You’re Next receives 4/5


Hatchet II

The Motion Picture Association of America has a stranglehold on the movie industry. Any film that hopes to get a theatrical release in a major theater chain has to abide by the rules set by the MPAA and reach a rating of R or lower. To release an unrated movie, a horror movie no less, in a chain as large as AMC is unprecedented. But that’s precisely what Anchor Bay Entertainment is doing with Hatchet II, Adam Green’s follow-up to his immensely popular Hatchet. With the benefit of an unrated description, Hatchet II delivers the type of bloody, gory thrills you wouldn’t receive had the MPAA forced the filmmakers to hack their movie up. While I’m less than thrilled about the final product, I commend everyone involved with this move. We are seeing the director’s vision, not an edited one to fit into society’s flimsy standards.

At the end of Hatchet, deformed killer Victor Crowley (Kane Hodder) had killed off everybody who entered his New Orleans swamp except for one girl named Marybeth. As he grabbed her, the film cut to black. End movie. Hatchet II picks up literally at that very second. Marybeth (played in this movie by the far superior Danielle Harris) somehow makes it out of the swamp alive and ends up back on the raucous streets of Mardi Gras, but wants to go back to find the bodies of her brother and father and give them a proper burial. So she employs Reverend Zombie (Tony Todd), a local shop owner to help her. If they happen to find Victor (and they will) and kill him, all the better.

Slasher movies are hard to pull off because they can be so many things. They can be fun, funny, scary, a mix of all three or none of them. The line one must walk to success is poorly defined and, coincidentally, most slashers fail, but Hatchet succeeded beyond all expectations. It didn’t redefine the genre, but it brought back the feeling of slashers gone by, when killers in masks ruled the theaters. It may have lacked the scares, but it had fun and funny in spades. From beginning to end, Hatchet was a blast and I have no problem calling it one of the greatest slashers ever made. Hatchet II, quite frankly, is a disappointment.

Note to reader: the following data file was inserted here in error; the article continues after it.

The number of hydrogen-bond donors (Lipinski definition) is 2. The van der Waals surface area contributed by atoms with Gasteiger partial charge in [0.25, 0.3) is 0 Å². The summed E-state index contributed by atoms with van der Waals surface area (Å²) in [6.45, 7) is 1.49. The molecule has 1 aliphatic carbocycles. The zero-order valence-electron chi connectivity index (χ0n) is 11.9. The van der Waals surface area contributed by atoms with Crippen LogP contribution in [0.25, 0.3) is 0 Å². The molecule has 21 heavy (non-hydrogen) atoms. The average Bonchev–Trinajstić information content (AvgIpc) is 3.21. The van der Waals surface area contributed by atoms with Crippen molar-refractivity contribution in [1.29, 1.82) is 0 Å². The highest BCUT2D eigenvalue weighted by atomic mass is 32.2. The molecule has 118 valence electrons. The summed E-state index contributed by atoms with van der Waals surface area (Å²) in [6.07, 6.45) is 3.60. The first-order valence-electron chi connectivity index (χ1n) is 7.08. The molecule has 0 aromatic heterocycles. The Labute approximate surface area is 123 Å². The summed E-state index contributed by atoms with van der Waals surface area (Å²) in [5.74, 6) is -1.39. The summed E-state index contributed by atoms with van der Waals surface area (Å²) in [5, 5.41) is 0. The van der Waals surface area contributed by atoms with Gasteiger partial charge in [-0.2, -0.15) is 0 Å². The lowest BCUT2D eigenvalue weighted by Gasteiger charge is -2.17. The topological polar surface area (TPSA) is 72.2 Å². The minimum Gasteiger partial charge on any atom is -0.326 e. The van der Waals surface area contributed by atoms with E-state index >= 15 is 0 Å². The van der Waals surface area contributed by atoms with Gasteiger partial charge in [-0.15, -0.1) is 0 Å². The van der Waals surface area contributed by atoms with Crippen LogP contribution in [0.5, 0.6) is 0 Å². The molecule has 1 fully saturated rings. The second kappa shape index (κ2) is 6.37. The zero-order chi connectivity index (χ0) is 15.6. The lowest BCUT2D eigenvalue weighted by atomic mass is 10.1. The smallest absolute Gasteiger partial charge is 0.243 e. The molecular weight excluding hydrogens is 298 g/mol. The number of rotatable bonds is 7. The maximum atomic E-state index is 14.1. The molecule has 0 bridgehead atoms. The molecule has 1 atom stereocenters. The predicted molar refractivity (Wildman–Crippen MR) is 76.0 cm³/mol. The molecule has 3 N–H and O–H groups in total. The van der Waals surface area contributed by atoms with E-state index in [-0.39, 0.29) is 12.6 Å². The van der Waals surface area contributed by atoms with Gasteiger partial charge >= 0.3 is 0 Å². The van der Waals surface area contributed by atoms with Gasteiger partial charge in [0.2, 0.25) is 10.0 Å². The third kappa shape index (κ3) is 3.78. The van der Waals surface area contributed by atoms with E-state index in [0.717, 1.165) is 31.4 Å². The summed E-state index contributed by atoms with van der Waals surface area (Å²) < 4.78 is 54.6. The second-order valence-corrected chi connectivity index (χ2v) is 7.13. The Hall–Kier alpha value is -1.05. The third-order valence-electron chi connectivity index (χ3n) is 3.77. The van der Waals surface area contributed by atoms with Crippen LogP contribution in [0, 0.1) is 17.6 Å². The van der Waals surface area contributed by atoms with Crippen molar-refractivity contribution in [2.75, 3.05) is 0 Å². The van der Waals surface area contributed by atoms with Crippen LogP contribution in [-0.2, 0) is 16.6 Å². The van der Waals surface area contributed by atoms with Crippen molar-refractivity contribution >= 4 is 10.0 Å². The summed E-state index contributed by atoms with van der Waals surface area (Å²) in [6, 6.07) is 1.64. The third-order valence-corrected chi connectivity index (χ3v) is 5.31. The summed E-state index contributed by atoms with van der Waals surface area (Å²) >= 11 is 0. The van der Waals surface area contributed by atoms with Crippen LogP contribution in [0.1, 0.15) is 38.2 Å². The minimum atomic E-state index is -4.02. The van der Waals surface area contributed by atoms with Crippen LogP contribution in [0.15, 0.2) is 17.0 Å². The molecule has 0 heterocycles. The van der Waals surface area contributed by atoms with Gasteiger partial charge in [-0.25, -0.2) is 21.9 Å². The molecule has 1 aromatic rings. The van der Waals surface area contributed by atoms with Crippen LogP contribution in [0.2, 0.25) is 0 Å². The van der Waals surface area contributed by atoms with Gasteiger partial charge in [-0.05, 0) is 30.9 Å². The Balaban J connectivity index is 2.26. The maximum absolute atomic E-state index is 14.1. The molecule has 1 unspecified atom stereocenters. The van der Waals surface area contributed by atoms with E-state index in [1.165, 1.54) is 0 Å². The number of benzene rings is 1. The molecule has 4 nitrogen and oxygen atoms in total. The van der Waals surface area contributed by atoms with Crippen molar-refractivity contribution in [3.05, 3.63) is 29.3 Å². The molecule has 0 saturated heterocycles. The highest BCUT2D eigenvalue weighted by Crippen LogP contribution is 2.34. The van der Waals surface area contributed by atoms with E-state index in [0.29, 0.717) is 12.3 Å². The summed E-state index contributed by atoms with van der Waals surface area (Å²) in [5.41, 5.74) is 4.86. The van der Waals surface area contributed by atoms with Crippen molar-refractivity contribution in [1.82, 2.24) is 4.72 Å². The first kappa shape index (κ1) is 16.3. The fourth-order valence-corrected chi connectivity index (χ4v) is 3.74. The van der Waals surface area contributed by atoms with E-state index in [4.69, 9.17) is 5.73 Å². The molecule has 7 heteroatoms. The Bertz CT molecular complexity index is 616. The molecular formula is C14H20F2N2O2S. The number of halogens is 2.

Hatchet may not have been scary, but it wasn’t trying to. Similarly, it was hard to take seriously, but again, it never asked us to. It existed in a world where slashers were fun, where the kills and the constant wisecracks from the able cast elicited chuckles. Hatchet II, conversely, tries to be scary and asks, at least more than the original, to be taken seriously. This one tries harder and, therefore, fails harder.

What it’s sorely missing, more than anything else, is the humor from the original. The first half of Hatchet was downright hilarious. Outside of a jump scare or two, the majority of the opening scenes were meant to be funny, and they were. When the kills began, however, you were still laughing because they were fun. Hatchet II is not funny (sans one hilarious sex scene with prominent horror star AJ Bowen) and the kills, while creative and sure to please gorehounds, are kind of unpleasant. There’s not much fun to be had here, which strips it of the old school, campy 80’s vibe the original carried so well.

Coincidentally, the cast isn’t as likable. With the exception of Danielle Harris, who is a huge step up from Tamara Feldman in the original, none of the characters are given personalities. Nearly doubling the body count from the original means having more people out there in the woods, but the screenplay gives them nothing but a line or two and a dismemberment.

Still, as far as these things go, Hatchet II isn’t all that bad. Its kills are inventive, though some are overly brutal, and it moves at such a breakneck pace that its many faults are sure to pass by unnoticed in the midst of all the bloodshed. It’s a big step down from director Adam Green’s previous efforts, but Hatchet II is mildly recommendable all the same.

Hatchet II receives 3/5